Friday, January 18, 2008

Learn something new....

So, about what would year you say they started putting front disk brakes in cars regularly? Well, with the Ford LTD it was 1970. I brought the '69 in to get some work done on it, part of which had to do with mushy brakes. Figured that they should work as well as the convertible's brakes. Yeah. Well, I went by the mechanic's to see how things were going and found out that the front brakes of the '69 are drum. I knew it already, but I double checked it today and the front brakes of the '70 are disc. It says very proudly on the brake pedal that they are.
So, anyway. The up shot is that there is in fact a big difference between disc and drum brakes. And I found another difference between the '69 and the '70 LTD.

Yeah, I know. You don't care.
P.S. - you gotta read the comments to this post to understand the picture....

7 comments:

A Paperback Writer said...

Ah, ha! Here's a car thing I can understand!!! At last!
My '66 Beetle had drum brakes. They hadn't to be tightened every year or they got really wimpy. The first winter after I got married, I had zero money for car repairs and was too proud to ask my parents (who would've paid for the repair immediately). I drove the cary all bloody winter downshifting and using the emergency brake (on and off, on and off) to control the car. I didn't have one single scratch on it, either.
Before that, during my first year at the U when I was 18, I'd been taken a final exam just before Christmas in sub-zero temps, and the brake drum burst in the cold. I didn't know that until I was partly down the S-curve on 400-500 South, when I touched the brakes to slow down -- and the pedal went right to the floor and did nothing. That's when I figured out that trick with downshifting and pumping the emergency brake on and off. It was either that or smack into someone. Fortunately, I didn't panic and got creative instead.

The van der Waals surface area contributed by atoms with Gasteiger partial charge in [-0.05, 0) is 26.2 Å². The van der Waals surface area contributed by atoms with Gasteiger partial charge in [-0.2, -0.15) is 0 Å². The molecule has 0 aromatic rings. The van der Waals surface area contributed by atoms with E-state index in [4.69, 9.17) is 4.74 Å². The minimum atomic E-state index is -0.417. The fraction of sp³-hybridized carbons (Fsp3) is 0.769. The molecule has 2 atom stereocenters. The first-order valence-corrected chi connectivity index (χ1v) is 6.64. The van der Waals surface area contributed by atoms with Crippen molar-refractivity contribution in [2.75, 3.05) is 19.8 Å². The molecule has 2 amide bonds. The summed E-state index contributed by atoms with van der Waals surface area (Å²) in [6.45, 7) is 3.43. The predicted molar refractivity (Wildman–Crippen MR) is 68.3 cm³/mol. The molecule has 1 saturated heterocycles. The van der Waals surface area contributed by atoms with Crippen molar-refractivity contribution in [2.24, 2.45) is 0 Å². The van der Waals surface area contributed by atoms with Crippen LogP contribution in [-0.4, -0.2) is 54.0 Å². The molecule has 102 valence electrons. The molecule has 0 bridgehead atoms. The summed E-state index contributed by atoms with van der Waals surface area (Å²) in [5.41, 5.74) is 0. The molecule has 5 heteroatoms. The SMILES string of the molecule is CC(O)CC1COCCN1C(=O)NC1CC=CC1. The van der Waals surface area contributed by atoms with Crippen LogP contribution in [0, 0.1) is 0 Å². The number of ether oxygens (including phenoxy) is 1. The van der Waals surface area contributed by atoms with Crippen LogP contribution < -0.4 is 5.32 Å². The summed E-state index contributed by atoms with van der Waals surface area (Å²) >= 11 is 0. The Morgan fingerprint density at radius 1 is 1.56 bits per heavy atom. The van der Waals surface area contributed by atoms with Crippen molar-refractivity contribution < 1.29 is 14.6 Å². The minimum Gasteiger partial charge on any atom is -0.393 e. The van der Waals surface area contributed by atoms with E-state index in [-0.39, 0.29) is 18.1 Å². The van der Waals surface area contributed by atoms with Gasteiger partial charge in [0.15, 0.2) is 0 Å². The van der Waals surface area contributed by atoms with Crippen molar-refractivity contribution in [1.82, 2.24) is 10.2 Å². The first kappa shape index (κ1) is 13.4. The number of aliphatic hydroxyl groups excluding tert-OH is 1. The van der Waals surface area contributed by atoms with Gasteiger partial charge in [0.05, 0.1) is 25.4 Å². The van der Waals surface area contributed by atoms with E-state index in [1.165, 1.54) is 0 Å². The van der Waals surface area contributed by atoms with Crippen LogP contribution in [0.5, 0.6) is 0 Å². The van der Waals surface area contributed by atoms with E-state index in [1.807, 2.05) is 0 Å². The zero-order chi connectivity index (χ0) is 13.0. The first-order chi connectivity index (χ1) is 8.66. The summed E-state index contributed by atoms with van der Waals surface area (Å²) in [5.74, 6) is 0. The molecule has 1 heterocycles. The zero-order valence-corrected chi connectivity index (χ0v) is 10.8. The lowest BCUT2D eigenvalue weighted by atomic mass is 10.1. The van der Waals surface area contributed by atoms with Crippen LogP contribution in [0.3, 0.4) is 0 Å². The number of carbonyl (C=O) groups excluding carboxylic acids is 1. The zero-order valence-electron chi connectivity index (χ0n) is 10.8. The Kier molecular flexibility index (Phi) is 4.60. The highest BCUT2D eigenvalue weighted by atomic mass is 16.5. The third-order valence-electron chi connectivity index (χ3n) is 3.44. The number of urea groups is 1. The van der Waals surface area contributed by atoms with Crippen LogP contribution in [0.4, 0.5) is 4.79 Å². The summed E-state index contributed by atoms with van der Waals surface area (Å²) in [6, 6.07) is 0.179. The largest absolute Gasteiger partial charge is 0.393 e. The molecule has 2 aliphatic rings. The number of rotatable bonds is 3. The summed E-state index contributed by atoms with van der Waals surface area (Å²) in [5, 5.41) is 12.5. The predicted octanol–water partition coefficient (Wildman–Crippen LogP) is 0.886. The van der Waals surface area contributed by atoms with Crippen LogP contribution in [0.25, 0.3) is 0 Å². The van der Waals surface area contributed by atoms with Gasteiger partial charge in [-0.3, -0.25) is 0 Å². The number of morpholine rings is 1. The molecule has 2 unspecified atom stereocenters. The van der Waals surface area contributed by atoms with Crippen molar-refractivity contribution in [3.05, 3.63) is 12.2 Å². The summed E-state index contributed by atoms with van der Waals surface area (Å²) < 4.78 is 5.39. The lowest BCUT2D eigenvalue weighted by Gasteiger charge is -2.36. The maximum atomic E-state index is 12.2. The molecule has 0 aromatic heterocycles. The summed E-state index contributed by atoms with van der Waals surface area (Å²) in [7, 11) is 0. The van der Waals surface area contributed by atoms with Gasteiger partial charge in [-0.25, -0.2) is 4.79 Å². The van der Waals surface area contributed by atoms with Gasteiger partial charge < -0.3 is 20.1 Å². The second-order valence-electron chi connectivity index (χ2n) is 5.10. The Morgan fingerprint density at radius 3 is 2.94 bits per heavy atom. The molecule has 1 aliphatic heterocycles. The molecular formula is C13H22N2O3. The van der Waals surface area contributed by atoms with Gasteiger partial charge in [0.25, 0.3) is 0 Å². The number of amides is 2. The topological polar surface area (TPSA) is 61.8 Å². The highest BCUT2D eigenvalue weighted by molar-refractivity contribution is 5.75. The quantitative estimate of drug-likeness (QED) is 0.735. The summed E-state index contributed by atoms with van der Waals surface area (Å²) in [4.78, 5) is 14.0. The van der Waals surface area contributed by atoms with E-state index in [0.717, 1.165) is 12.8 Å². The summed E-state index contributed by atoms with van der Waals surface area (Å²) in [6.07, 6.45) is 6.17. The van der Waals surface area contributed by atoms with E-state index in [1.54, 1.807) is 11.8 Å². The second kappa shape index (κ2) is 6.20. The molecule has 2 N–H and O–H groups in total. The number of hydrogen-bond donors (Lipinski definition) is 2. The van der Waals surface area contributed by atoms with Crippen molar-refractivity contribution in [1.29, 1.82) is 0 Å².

I'm sure I've told you these stories before (sorry), but at least I actually understand something you say about cars. (I'm so proud of myself.)

Max said...

Ahhh, even better : pre self adjusting drum brakes. Old school is cool, but let's admid it, there are some really nice things about newer cars. And I am totally impressed that you conversed on the subject so informedly (is that a word?) Most of the time I feel the same way reading your literary posts. Yeah, I read, but don't ask me genres or authors or to compare one to another. I knows what I likes and that's what I read. Anyway, ironically I'm off to the Auto Show this morning, so one little story, similar to your S-curve story, and I'm outta here. I had an '84 Mustang that I had just recently replaced the front brakes on (disc, not drum. I was headed south on I-15 and hit a bump crossing the bridge over 33rd south when I heard a metal clanging, like something fell off the car. Figuring I had just hit something on the road, I continued at my present speed, a not-so-legal 70 or so. I'm changing lanes to get off the freeway at 45th south when I h\it the brakes, and like yours, they went to the floor without any resistance. It was pretty much brown trouser time. Fortunatly I didn't panic either, I just took my foot off the gas and allowed the car to decelerate as much as possible on it's own, kept pumping the brakes and fortunatly they self-adjusted by the time I got to the red light at 45th south. Of course stopping involved metal-to-metal, but since I'd figured out what had happened, one of the brake pads had fallen out, I was expecting it. A little metal-to-metal in the brakes is a lot better than metal-to-metal in the middle of the intersection. It turns out the parts store had given me the wrong pads, a missing couple of little metal loops being the big difference, which allowed the one to come out. I brought the remaining 3 of the 4 pads back to the parts store to get the right ones and the guy at the counter told me I needed all 4 to get a refund. I calmly explained that it had fallen out while I was doing 70 on the freeway and that if he really needed it he would find it somewhere on the southbound lanes of I-15 between 33rd and 39th South. I got the new brake pads.....